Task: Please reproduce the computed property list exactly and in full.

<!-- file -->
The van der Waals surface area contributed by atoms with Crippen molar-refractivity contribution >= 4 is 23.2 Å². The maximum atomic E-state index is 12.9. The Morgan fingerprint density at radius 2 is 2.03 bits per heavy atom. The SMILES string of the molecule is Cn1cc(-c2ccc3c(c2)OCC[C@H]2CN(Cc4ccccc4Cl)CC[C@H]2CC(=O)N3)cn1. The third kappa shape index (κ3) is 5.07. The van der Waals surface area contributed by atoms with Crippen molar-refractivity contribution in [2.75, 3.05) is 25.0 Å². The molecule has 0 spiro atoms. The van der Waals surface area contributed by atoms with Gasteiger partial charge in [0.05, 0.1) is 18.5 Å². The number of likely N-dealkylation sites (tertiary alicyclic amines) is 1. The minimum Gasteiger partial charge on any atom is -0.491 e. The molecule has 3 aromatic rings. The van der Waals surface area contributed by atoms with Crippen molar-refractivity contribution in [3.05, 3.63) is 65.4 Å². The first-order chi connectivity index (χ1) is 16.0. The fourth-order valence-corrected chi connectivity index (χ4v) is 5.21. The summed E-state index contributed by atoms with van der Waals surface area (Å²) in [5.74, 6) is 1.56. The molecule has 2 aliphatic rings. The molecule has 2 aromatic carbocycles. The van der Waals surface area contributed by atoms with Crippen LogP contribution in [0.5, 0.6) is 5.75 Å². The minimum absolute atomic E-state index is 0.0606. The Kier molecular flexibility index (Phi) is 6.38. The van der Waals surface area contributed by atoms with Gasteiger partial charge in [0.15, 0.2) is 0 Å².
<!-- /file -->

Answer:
The van der Waals surface area contributed by atoms with Crippen molar-refractivity contribution >= 4 is 23.2 Å². The maximum atomic E-state index is 12.9. The Morgan fingerprint density at radius 2 is 2.03 bits per heavy atom. The SMILES string of the molecule is Cn1cc(-c2ccc3c(c2)OCC[C@H]2CN(Cc4ccccc4Cl)CC[C@H]2CC(=O)N3)cn1. The third kappa shape index (κ3) is 5.07. The van der Waals surface area contributed by atoms with Crippen molar-refractivity contribution in [2.75, 3.05) is 25.0 Å². The molecule has 0 spiro atoms. The van der Waals surface area contributed by atoms with Gasteiger partial charge in [0.05, 0.1) is 18.5 Å². The number of likely N-dealkylation sites (tertiary alicyclic amines) is 1. The minimum Gasteiger partial charge on any atom is -0.491 e. The molecule has 3 aromatic rings. The van der Waals surface area contributed by atoms with Crippen molar-refractivity contribution in [3.05, 3.63) is 65.4 Å². The first-order chi connectivity index (χ1) is 16.0. The fourth-order valence-corrected chi connectivity index (χ4v) is 5.21. The summed E-state index contributed by atoms with van der Waals surface area (Å²) in [5.74, 6) is 1.56. The molecule has 2 aliphatic rings. The molecule has 2 aromatic carbocycles. The van der Waals surface area contributed by atoms with Crippen LogP contribution in [0.5, 0.6) is 5.75 Å². The minimum absolute atomic E-state index is 0.0606. The Kier molecular flexibility index (Phi) is 6.38. The van der Waals surface area contributed by atoms with Gasteiger partial charge in [0.15, 0.2) is 0 Å².